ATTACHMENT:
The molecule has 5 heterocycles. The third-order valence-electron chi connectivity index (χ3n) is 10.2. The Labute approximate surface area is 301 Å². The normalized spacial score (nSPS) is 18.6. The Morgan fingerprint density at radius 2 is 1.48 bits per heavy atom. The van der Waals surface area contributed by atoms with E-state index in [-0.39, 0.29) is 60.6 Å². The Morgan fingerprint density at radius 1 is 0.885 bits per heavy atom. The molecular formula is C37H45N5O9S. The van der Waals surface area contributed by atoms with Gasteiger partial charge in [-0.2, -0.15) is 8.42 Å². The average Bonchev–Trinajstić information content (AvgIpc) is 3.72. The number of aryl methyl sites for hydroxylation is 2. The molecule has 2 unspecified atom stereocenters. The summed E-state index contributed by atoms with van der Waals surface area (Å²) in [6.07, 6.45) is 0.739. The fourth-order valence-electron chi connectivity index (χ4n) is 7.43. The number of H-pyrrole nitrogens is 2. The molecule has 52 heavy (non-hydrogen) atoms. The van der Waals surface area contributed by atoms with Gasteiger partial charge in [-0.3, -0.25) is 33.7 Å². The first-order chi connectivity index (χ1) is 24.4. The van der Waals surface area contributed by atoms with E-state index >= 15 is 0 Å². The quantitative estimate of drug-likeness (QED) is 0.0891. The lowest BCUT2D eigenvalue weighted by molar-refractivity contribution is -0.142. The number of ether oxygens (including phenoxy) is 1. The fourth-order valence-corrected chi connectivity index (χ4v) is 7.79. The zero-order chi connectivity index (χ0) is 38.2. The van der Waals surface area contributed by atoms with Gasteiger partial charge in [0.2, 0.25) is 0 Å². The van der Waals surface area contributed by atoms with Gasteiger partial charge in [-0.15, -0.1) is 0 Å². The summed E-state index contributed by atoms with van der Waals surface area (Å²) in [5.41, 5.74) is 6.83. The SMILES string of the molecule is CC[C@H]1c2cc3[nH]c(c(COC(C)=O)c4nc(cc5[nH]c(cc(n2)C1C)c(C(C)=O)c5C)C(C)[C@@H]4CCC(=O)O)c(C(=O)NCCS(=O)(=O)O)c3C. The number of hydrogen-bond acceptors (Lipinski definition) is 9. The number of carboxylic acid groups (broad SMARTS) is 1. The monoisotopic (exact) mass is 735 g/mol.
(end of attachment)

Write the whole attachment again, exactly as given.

The molecule has 5 heterocycles. The third-order valence-electron chi connectivity index (χ3n) is 10.2. The Labute approximate surface area is 301 Å². The normalized spacial score (nSPS) is 18.6. The Morgan fingerprint density at radius 2 is 1.48 bits per heavy atom. The van der Waals surface area contributed by atoms with E-state index in [-0.39, 0.29) is 60.6 Å². The Morgan fingerprint density at radius 1 is 0.885 bits per heavy atom. The molecular formula is C37H45N5O9S. The van der Waals surface area contributed by atoms with Gasteiger partial charge in [-0.2, -0.15) is 8.42 Å². The average Bonchev–Trinajstić information content (AvgIpc) is 3.72. The number of aryl methyl sites for hydroxylation is 2. The molecule has 2 unspecified atom stereocenters. The summed E-state index contributed by atoms with van der Waals surface area (Å²) in [6.07, 6.45) is 0.739. The fourth-order valence-electron chi connectivity index (χ4n) is 7.43. The number of H-pyrrole nitrogens is 2. The molecule has 52 heavy (non-hydrogen) atoms. The van der Waals surface area contributed by atoms with Gasteiger partial charge in [-0.3, -0.25) is 33.7 Å². The first-order chi connectivity index (χ1) is 24.4. The van der Waals surface area contributed by atoms with E-state index >= 15 is 0 Å². The quantitative estimate of drug-likeness (QED) is 0.0891. The lowest BCUT2D eigenvalue weighted by molar-refractivity contribution is -0.142. The number of ether oxygens (including phenoxy) is 1. The fourth-order valence-corrected chi connectivity index (χ4v) is 7.79. The zero-order chi connectivity index (χ0) is 38.2. The van der Waals surface area contributed by atoms with Gasteiger partial charge in [0.2, 0.25) is 0 Å². The van der Waals surface area contributed by atoms with Gasteiger partial charge in [-0.15, -0.1) is 0 Å². The summed E-state index contributed by atoms with van der Waals surface area (Å²) in [5.41, 5.74) is 6.83. The SMILES string of the molecule is CC[C@H]1c2cc3[nH]c(c(COC(C)=O)c4nc(cc5[nH]c(cc(n2)C1C)c(C(C)=O)c5C)C(C)[C@@H]4CCC(=O)O)c(C(=O)NCCS(=O)(=O)O)c3C. The number of hydrogen-bond acceptors (Lipinski definition) is 9. The number of carboxylic acid groups (broad SMARTS) is 1. The monoisotopic (exact) mass is 735 g/mol.